Operation Improvement through Training

Across nearly all industries, today’s small businesses and midsize companies are concerned with improving operational efficiency to support profitable growth. Facing an increasingly competitive marketplace – characterized by globalization, market consolidation, increasing regulation, competition for resources and the rapid pace of innovation – many companies report that improving operating efficiency is critical to their ability to thrive.

Several market pressures present both challenges and opportunities for companies with goals for profitable growth. Coping with these challenges and turning them into an advantage requires speed and innovation, responsiveness, and adaptability. While maintaining these attributes becomes more difficult as a company grows – and adds headcount, or expands into new regions or lines of business, the right training can make all the difference. Increasing operational efficiency means reduced costs and increased profit margins.

One of the many misconceptions in business is that a training program is there to train the company’s employees. However, the only justifiable reason to have a training program is to assist the company in attaining its bottom line goals or critical business goals. The benefits of incorporating a comprehensive training program are variables such as Increased Revenue/Sales, Decreased cost, Improved customer satisfaction, Improved quality, Increased productivity, Improved employee satisfaction/morale, and Reduced employee turnover.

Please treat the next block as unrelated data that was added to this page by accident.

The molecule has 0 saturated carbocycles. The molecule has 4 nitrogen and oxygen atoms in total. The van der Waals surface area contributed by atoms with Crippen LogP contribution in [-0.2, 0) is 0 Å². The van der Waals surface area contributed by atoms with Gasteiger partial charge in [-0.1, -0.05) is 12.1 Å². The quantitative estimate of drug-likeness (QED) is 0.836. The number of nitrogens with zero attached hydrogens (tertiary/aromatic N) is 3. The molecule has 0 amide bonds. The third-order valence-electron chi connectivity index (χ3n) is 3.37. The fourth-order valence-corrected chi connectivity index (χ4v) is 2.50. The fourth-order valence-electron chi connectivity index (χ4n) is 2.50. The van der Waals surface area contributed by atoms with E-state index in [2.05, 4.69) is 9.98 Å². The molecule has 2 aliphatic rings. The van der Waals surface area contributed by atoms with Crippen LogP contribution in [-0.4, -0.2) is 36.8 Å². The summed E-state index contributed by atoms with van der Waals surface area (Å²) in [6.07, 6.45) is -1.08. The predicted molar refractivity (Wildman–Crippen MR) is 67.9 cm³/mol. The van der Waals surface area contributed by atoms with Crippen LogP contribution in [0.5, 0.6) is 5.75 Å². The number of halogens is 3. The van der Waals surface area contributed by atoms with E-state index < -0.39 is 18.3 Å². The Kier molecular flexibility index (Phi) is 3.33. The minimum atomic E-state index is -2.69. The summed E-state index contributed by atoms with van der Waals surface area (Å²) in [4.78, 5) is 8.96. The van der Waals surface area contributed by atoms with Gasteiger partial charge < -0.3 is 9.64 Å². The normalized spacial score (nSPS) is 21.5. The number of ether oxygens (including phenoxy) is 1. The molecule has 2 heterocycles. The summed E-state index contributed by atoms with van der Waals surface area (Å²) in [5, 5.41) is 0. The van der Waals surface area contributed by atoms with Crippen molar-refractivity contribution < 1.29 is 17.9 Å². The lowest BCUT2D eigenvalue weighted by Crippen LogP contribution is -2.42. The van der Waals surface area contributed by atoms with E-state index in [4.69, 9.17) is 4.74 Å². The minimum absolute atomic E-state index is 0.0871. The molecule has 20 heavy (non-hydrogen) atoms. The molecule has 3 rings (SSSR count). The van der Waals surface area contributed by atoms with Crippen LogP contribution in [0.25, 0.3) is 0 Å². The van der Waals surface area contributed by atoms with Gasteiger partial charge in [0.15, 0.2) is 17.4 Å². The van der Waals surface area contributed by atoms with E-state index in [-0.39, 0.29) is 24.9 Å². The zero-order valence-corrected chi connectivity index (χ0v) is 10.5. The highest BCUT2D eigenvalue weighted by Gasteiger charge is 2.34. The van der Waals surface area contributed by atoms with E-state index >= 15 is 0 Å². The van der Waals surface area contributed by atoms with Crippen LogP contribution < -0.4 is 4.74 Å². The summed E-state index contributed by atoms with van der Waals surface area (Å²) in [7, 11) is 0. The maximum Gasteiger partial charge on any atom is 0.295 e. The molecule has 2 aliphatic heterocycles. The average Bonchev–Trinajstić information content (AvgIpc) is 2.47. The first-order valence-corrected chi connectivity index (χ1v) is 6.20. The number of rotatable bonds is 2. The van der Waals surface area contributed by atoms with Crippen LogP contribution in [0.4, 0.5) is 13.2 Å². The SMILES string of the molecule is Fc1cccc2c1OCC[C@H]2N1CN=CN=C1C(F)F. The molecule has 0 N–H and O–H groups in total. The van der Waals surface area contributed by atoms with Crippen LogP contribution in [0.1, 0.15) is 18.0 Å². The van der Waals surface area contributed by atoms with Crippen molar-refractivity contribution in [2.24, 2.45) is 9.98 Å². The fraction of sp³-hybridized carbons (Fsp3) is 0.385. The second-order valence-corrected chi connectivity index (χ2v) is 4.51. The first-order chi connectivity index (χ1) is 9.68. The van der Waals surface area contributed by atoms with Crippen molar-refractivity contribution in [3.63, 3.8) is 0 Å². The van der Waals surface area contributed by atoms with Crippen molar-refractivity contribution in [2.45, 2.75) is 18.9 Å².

There is a different culture developing for learning and training departments. This culture can be summed up in three phrases:

  • Business need based
  • Integrated into assignments
  • Tracked through business outcome metrics

The quality of employees and their development through training and education are major factors in determining long-term profitability of a business. If you hire and keep good employees, it is good policy to invest in the development of their skills. Training often is considered for new employees only. This is a mistake because on-going training for current employees helps them adjust to rapidly changing job requirements.

These principles are being applied by many companies. It is important that you solve business problems when you are actually solving training issues. By asking the right questions and using a little business acumen, it is possible to see the real value of training emerge